article By now you’ve probably heard that the NSA recently leaked a series of documents detailing the agency’s collection and use of the Milwaukee-area’s WalkieTalk Walkie-talkies.
The documents revealed how the NSA uses a variety of different technology to monitor the location of all of the devices connected to the Milwaukee area, which it calls a “situational awareness collection” of communications.
The documents also showed how the agency is able to collect the WalkieWalls’ location information and then use it to gather the personal information of all those devices that are connected to it.
The NSA was able to leverage these Walkie Walls to track the movements of individuals from different locations all over the world in order to gather data on them, the documents said.
But the Milwaukee documents also detailed how the government can also use Walkie talkies to track its targets.
The Walkietalk Walkie is an “electronic device that provides the ability to send messages to and receive voice, data, and text messages,” according to the documents.
This means the Walkiietalk can track the location, route, and other location data of people using the device.
The NSA is able use the Walkies location information to track a targeted individual.
Once the NSA is in possession of this location information, it can determine the person’s location by tracking their smartphone.
The data can be used to track individuals, the document said.
The Walkiewalk data is also stored on a hard drive and can be accessed from a remote location using a mobile device, the NSA documents said, noting that the Walkiness can be configured to automatically receive location updates from a wireless network, such as a Wi-Fi hotspot.
Once an individual has been tracked, the information can be transmitted to a data repository where it is stored for “forensic purposes.”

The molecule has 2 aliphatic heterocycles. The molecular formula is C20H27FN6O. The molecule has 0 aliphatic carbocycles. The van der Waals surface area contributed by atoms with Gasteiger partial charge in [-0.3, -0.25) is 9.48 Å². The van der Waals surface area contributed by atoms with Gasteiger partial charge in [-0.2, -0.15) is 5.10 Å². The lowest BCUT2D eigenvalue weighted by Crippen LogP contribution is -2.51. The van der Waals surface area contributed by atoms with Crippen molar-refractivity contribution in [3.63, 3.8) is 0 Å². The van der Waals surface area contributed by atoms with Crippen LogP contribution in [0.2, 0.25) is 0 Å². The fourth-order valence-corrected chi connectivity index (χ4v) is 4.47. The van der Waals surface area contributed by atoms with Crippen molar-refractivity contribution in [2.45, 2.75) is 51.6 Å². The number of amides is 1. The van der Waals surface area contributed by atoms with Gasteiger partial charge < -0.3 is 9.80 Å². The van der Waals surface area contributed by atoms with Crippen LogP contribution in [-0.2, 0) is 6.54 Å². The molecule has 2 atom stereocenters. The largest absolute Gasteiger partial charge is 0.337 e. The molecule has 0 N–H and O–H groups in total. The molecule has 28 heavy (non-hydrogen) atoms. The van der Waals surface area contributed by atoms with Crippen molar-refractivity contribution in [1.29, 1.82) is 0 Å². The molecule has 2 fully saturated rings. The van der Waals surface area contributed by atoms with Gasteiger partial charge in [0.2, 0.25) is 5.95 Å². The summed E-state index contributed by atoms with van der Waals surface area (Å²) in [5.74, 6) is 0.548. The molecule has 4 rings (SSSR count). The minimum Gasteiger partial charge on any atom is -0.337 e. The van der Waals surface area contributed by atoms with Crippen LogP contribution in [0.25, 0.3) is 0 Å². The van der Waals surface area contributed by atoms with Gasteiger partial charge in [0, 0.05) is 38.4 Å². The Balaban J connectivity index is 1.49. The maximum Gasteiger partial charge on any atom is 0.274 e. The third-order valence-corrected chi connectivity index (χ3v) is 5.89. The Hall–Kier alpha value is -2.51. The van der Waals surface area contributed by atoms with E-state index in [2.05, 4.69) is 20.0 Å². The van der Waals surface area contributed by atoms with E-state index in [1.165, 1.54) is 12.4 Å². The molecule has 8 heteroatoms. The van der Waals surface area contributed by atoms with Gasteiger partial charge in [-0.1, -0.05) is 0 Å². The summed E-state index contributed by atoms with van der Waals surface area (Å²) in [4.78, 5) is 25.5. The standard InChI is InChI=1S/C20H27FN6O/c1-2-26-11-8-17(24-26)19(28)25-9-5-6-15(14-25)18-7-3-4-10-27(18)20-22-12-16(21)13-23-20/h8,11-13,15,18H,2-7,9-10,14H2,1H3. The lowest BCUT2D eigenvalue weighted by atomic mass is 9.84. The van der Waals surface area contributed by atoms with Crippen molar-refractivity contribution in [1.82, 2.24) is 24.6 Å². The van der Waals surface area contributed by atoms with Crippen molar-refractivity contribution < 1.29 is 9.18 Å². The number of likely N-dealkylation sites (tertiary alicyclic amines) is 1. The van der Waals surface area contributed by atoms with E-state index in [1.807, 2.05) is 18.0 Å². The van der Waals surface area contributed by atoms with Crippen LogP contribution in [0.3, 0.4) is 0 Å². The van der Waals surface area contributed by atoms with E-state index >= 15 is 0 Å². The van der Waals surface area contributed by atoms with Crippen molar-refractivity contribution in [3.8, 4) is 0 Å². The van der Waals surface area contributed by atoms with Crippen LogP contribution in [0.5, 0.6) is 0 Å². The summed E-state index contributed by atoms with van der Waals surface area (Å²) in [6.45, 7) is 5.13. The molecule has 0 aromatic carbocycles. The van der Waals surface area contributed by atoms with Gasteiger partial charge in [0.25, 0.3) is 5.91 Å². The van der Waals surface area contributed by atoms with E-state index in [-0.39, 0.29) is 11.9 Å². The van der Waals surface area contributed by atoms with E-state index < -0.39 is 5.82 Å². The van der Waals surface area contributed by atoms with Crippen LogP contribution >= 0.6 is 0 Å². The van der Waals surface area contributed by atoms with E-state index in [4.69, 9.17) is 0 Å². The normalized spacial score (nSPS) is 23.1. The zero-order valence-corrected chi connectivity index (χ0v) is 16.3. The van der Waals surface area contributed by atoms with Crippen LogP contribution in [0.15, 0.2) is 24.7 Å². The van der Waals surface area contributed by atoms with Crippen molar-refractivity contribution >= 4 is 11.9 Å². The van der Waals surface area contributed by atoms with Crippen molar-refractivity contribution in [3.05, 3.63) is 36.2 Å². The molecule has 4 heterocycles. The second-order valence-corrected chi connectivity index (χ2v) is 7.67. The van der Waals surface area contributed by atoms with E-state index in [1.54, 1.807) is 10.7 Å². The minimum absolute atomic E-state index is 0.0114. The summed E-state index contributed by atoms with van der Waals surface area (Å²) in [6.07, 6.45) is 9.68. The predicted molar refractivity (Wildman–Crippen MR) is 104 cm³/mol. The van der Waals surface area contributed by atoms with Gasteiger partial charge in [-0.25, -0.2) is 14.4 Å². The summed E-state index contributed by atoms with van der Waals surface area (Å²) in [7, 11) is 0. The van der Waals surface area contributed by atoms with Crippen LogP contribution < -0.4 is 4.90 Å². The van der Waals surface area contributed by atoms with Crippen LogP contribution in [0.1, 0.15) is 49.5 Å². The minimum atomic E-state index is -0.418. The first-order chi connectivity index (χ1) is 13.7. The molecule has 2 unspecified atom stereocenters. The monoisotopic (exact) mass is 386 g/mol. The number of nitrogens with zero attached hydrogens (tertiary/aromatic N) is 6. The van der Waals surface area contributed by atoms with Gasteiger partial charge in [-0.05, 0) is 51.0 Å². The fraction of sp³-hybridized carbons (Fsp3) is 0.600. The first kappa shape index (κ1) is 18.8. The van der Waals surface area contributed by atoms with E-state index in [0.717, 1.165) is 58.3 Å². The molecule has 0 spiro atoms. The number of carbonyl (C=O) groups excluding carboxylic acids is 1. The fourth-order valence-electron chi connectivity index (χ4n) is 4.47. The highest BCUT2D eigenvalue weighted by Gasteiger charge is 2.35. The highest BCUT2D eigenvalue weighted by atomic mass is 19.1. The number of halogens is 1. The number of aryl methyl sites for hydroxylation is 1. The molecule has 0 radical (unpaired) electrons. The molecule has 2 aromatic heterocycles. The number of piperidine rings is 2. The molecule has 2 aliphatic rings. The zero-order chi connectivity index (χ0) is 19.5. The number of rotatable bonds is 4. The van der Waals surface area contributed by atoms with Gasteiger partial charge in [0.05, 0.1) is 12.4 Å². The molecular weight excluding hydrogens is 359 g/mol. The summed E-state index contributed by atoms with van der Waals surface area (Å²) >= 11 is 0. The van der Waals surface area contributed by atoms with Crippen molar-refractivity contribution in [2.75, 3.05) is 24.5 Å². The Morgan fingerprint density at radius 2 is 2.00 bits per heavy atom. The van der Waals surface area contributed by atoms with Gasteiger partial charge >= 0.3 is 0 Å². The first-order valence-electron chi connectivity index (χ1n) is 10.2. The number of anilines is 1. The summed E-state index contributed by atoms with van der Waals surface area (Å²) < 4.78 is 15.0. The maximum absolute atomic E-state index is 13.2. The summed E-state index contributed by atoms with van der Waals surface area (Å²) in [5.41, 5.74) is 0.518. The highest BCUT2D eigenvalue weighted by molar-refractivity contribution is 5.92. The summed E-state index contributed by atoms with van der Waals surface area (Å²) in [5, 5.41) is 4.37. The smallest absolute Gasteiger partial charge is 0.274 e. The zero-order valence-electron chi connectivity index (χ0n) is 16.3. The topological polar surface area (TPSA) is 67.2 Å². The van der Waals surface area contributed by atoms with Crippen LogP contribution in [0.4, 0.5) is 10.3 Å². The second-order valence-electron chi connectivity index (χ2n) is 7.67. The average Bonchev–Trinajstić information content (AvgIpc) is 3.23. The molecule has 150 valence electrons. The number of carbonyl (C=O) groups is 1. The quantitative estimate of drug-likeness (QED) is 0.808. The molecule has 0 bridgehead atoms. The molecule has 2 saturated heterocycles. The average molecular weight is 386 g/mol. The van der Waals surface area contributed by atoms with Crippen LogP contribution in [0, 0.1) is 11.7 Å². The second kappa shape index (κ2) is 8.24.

This is done through a network of “key points” that “can be identified by the unique identifiers associated with the key points and are not visible to any individual.”
According to the NSA, the key point data is “suspected to contain metadata that provides access to the location data stored on the Walk-ie-Talk.”
The documents said that the “specially designed, highly secure network allows access to key point and metadata records,” which include the location and frequency of the walkie-walkie’s communication.
The system also has an “extensive” collection of “sources and methods of communication.”
The NSA documents noted that the agency also uses “samples of these data to identify communications originating from and emanating from known, known, or suspected terrorists,” as well as to target individuals who have “conspired to commit a terrorist act.”
While the documents described a surveillance system as having “near field communication capabilities,” the NSA said it could also “sensitize” a device by collecting the location information from it.
The document said the NSA could also use “sensor data” to track communications, including audio, video, or text messages, and then analyze the data to determine the location.
The data collected by the NSA can then be “processed to determine targets’ personal information, including email, social media, and location information.”
The document said that data collected can also be “used to identify, locate, and track individuals within a target’s network.”
In addition to its collection of information about individual communication and location, the Milwaukee document said, the agency was also able to use the data collected for “target analysis” and “targeting.”
The NSA’s use of this method is “not limited to surveillance on individuals,” the document noted.
This is an article from The Intercept, a non-profit news organization dedicated to reporting on surveillance, cryptography, and civil liberties.
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